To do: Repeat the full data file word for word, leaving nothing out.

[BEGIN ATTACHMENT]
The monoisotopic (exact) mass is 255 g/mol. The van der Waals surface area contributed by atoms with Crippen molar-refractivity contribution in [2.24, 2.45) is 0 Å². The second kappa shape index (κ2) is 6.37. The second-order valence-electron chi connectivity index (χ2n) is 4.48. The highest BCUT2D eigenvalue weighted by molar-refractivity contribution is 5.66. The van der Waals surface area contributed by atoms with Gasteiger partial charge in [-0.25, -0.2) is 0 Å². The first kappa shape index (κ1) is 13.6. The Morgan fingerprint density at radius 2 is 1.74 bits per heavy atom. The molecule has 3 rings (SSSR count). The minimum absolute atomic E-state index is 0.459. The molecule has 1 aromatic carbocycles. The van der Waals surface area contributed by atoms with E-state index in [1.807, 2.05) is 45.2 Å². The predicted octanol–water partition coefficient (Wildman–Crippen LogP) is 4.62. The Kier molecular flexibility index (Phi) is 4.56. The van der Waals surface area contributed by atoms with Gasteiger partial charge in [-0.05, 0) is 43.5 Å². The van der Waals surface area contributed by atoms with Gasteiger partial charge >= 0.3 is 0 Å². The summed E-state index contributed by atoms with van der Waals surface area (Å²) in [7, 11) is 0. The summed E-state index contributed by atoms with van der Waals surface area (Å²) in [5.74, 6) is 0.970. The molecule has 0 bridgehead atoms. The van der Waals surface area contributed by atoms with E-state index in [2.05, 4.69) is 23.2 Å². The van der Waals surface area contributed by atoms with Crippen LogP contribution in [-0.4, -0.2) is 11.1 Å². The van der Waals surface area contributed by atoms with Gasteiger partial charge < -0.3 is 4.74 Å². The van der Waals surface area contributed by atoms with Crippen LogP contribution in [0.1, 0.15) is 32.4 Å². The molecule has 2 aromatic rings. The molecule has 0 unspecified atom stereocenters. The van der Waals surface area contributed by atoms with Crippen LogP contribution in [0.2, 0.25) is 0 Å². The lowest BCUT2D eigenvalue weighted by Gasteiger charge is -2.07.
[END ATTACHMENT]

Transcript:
The monoisotopic (exact) mass is 255 g/mol. The van der Waals surface area contributed by atoms with Crippen molar-refractivity contribution in [2.24, 2.45) is 0 Å². The second kappa shape index (κ2) is 6.37. The second-order valence-electron chi connectivity index (χ2n) is 4.48. The highest BCUT2D eigenvalue weighted by molar-refractivity contribution is 5.66. The van der Waals surface area contributed by atoms with Gasteiger partial charge in [-0.25, -0.2) is 0 Å². The first kappa shape index (κ1) is 13.6. The Morgan fingerprint density at radius 2 is 1.74 bits per heavy atom. The molecule has 3 rings (SSSR count). The minimum absolute atomic E-state index is 0.459. The molecule has 1 aromatic carbocycles. The van der Waals surface area contributed by atoms with E-state index in [1.807, 2.05) is 45.2 Å². The predicted octanol–water partition coefficient (Wildman–Crippen LogP) is 4.62. The Kier molecular flexibility index (Phi) is 4.56. The van der Waals surface area contributed by atoms with Gasteiger partial charge in [-0.05, 0) is 43.5 Å². The van der Waals surface area contributed by atoms with Gasteiger partial charge >= 0.3 is 0 Å². The summed E-state index contributed by atoms with van der Waals surface area (Å²) in [7, 11) is 0. The summed E-state index contributed by atoms with van der Waals surface area (Å²) in [5.74, 6) is 0.970. The molecule has 0 bridgehead atoms. The van der Waals surface area contributed by atoms with E-state index in [2.05, 4.69) is 23.2 Å². The van der Waals surface area contributed by atoms with Crippen LogP contribution in [-0.4, -0.2) is 11.1 Å². The van der Waals surface area contributed by atoms with Gasteiger partial charge < -0.3 is 4.74 Å². The van der Waals surface area contributed by atoms with Crippen LogP contribution in [0.1, 0.15) is 32.4 Å². The molecule has 2 aromatic rings. The molecule has 0 unspecified atom stereocenters. The van der Waals surface area contributed by atoms with Crippen LogP contribution in [0.2, 0.25) is 0 Å². The lowest BCUT2D eigenvalue weighted by Gasteiger charge is -2.07.